Example #2: Rice being a staple food of China, it was observed that when the price of rice was lowered the poor people of China behaved in the Giffen manner; reducing their demand for rice and in the remaining amount purchased more meat. When the price of rice was increased, then the demand for rice also increased as they reduced their purchase of meat.

Example #3: Same kind of behavior was also noticed in some places where bread was the staple food. When the price was lowered, people bought less bread and when the prices became high they consumed more of the bread, thus explaining the Giffen's paradox.
More Categories of Giffen Goods
Besides staples, there is a second category of goods, known as inferior goods that qualify as examples of Giffen goods. Basically, it is one of the conditions to prove the Giffen paradox that the goods should be inferior goods. These goods are those for which the demand rises when the price that must be paid to procure them forms a relatively substantial part of the buyer's income without eating into the amount of income set aside for the consumption of other regular items. For instance, take for example, comfort or semi-luxury goods like cars. An increase in the income of the buyer would result in a perceived decrease in the price of a cheap car for the prospective buyer. He would, now that he can afford it, prefer to go for a comparatively expensive car rather than the cheap car although the latter costs less than the former. Here, the cheap car is an inferior good, not in terms of quality but in terms of perception owing to the ease of affordability. Here, the quality of life, expected to improve on acquisition of a superior quality item, is given preference rather than quality of good when making a purchase decision.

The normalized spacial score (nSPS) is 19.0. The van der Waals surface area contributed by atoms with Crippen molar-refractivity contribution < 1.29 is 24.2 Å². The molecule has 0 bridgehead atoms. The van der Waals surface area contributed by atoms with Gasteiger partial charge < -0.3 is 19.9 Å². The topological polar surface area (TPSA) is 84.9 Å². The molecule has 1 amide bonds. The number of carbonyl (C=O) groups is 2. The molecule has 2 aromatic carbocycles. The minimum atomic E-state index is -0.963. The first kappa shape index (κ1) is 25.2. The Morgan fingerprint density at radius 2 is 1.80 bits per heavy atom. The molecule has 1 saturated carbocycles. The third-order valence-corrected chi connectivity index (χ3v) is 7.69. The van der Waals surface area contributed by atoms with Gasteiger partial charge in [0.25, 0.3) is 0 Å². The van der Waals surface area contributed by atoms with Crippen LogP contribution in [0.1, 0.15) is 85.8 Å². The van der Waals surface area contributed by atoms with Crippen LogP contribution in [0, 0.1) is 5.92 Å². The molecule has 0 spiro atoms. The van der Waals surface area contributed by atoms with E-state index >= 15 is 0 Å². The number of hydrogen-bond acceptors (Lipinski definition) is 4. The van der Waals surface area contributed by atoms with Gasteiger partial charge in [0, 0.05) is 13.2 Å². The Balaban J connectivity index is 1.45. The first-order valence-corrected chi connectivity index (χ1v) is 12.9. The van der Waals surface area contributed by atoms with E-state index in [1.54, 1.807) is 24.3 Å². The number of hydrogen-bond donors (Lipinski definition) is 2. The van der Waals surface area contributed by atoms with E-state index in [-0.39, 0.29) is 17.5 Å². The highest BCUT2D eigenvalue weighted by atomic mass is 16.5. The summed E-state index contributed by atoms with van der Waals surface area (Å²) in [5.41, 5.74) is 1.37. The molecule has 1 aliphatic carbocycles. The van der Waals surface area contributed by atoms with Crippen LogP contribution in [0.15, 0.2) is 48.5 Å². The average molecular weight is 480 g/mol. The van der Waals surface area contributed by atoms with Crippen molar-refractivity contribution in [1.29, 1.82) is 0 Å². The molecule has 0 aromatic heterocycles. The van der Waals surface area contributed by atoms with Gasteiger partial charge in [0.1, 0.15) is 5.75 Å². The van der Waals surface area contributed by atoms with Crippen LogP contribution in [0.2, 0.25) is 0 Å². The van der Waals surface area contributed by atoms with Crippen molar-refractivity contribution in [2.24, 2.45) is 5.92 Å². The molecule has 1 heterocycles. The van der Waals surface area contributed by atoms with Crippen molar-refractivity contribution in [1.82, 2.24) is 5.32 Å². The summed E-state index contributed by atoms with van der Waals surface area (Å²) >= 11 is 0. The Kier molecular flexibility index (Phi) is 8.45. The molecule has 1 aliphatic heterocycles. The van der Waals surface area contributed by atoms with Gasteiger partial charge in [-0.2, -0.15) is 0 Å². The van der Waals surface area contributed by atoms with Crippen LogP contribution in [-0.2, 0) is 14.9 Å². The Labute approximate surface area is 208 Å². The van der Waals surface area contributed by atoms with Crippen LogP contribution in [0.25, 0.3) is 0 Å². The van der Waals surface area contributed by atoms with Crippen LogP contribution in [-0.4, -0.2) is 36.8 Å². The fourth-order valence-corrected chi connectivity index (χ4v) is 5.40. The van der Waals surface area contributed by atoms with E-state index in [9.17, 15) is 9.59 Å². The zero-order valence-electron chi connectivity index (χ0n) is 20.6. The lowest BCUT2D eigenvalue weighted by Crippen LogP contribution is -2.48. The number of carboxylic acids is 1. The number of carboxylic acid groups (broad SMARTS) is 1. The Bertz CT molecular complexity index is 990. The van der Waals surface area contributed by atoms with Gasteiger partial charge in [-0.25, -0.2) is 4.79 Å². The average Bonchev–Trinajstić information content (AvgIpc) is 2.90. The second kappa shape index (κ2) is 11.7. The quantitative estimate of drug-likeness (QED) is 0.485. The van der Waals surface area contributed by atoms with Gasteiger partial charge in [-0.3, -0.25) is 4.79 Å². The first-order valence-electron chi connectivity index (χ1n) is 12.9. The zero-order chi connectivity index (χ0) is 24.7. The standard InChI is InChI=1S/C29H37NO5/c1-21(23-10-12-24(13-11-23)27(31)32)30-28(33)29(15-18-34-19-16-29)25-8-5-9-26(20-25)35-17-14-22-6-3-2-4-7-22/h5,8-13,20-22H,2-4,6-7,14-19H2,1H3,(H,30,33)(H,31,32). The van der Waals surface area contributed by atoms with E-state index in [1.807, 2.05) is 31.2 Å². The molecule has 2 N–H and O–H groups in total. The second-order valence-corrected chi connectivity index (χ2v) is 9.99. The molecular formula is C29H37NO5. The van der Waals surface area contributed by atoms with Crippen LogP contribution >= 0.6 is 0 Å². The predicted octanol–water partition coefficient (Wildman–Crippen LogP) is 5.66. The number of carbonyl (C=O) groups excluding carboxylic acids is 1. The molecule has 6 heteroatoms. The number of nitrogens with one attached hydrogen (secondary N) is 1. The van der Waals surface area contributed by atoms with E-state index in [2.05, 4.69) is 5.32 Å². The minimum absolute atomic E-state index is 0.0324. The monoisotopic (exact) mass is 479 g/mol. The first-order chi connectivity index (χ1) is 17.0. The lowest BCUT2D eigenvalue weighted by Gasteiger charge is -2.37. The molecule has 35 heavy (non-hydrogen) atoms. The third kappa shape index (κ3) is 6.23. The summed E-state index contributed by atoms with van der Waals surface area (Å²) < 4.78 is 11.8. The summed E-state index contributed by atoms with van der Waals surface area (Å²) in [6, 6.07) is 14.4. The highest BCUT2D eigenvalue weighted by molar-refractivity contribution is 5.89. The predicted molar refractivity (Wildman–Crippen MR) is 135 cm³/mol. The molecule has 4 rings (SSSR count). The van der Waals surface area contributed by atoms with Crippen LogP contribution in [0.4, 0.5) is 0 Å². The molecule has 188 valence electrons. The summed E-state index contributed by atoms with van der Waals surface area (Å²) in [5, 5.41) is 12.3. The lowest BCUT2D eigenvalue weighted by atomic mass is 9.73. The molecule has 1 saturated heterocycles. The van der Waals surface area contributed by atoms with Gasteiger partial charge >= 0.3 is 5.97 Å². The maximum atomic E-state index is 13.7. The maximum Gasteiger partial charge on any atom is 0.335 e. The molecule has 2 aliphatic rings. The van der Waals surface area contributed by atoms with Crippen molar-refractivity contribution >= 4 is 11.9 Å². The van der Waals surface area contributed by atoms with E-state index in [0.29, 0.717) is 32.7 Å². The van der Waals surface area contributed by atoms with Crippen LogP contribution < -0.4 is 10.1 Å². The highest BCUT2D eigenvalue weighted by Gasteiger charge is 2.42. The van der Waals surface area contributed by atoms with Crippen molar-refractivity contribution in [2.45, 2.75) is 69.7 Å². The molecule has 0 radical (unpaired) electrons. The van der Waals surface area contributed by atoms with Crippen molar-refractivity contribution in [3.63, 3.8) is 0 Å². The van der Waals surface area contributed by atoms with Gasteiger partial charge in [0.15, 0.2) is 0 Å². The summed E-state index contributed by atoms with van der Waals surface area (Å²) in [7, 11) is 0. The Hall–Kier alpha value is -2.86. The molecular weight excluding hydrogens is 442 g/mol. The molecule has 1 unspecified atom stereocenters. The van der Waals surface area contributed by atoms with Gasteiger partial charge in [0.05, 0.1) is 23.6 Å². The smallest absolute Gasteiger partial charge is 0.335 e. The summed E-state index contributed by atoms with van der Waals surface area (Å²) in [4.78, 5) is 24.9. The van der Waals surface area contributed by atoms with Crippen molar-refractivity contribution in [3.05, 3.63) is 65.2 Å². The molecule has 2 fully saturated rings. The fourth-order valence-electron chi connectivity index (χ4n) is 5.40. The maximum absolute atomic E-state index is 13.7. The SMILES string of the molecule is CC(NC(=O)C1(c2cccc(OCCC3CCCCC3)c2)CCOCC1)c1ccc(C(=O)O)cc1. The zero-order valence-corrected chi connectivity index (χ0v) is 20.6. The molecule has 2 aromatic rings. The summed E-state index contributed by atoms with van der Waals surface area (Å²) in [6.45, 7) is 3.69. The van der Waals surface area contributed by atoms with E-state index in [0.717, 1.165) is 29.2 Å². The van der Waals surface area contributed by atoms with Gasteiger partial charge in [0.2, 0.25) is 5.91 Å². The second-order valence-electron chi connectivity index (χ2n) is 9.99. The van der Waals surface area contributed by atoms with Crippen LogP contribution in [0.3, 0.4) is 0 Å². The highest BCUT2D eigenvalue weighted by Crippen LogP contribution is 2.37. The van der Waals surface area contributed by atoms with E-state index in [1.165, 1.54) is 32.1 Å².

A third category of Giffen goods comprises what is known as experience goods
. The viability, utility and characteristics of certain goods and services can be observed and decided only after using those products or services. The quality of the good or service of such items can only be ascertained upon their consumption. In such cases, a drop in price is often interpreted by the prospective consumer as a drop in quality or utility of the product or service. Examples of Giffen goods in this category are health and beauty care services. There is a sub-category of experience goods, the credence good or post experience goods, which also fall under this category. These items are such that the credibility of their quality and utility is difficult to exactly ascertain even after consumption and usually third party opinions and testimonials are heavily relied upon to differentiate between close substitutes.

That was a simplified overview of what a Giffen good is, enumerating the various different categories of goods that qualify for inclusion under this paradox. Various other mechanics and theories of economics such as price and income elasticity, income effect, substitution effect and indifference curve analysis come into play in explaining the metrics of Giffen's paradox. However, I have deliberately refrained from including them in this article so that the reader gets a clear understanding of this economic concept without getting confused by the numerical contraptions.